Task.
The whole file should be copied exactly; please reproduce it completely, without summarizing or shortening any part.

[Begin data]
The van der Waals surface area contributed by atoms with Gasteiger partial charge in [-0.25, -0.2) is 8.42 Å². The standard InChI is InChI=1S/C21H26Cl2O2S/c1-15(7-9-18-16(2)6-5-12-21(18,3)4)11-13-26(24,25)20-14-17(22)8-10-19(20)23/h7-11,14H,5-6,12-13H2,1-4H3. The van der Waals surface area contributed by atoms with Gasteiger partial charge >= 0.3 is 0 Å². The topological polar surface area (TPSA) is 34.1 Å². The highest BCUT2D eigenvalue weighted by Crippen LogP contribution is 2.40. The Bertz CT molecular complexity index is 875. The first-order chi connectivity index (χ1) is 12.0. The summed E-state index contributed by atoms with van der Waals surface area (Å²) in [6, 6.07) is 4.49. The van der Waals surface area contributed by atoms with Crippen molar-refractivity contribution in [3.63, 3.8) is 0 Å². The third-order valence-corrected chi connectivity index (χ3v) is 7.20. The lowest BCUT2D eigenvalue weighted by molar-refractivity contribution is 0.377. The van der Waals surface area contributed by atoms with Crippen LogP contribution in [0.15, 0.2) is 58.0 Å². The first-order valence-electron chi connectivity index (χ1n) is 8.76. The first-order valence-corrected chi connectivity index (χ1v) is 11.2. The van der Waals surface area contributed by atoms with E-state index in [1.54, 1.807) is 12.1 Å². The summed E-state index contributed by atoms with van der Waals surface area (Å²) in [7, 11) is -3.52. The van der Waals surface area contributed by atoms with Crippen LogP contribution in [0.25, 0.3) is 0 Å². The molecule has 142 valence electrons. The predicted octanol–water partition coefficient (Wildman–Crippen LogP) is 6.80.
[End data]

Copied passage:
The van der Waals surface area contributed by atoms with Gasteiger partial charge in [-0.25, -0.2) is 8.42 Å². The standard InChI is InChI=1S/C21H26Cl2O2S/c1-15(7-9-18-16(2)6-5-12-21(18,3)4)11-13-26(24,25)20-14-17(22)8-10-19(20)23/h7-11,14H,5-6,12-13H2,1-4H3. The van der Waals surface area contributed by atoms with Gasteiger partial charge >= 0.3 is 0 Å². The topological polar surface area (TPSA) is 34.1 Å². The highest BCUT2D eigenvalue weighted by Crippen LogP contribution is 2.40. The Bertz CT molecular complexity index is 875. The first-order chi connectivity index (χ1) is 12.0. The summed E-state index contributed by atoms with van der Waals surface area (Å²) in [6, 6.07) is 4.49. The van der Waals surface area contributed by atoms with Crippen molar-refractivity contribution in [3.63, 3.8) is 0 Å². The third-order valence-corrected chi connectivity index (χ3v) is 7.20. The lowest BCUT2D eigenvalue weighted by molar-refractivity contribution is 0.377. The van der Waals surface area contributed by atoms with Crippen LogP contribution in [0.15, 0.2) is 58.0 Å². The first-order valence-electron chi connectivity index (χ1n) is 8.76. The first-order valence-corrected chi connectivity index (χ1v) is 11.2. The van der Waals surface area contributed by atoms with E-state index in [1.54, 1.807) is 12.1 Å². The summed E-state index contributed by atoms with van der Waals surface area (Å²) in [7, 11) is -3.52. The van der Waals surface area contributed by atoms with Crippen LogP contribution in [0.25, 0.3) is 0 Å². The molecule has 142 valence electrons. The predicted octanol–water partition coefficient (Wildman–Crippen LogP) is 6.80.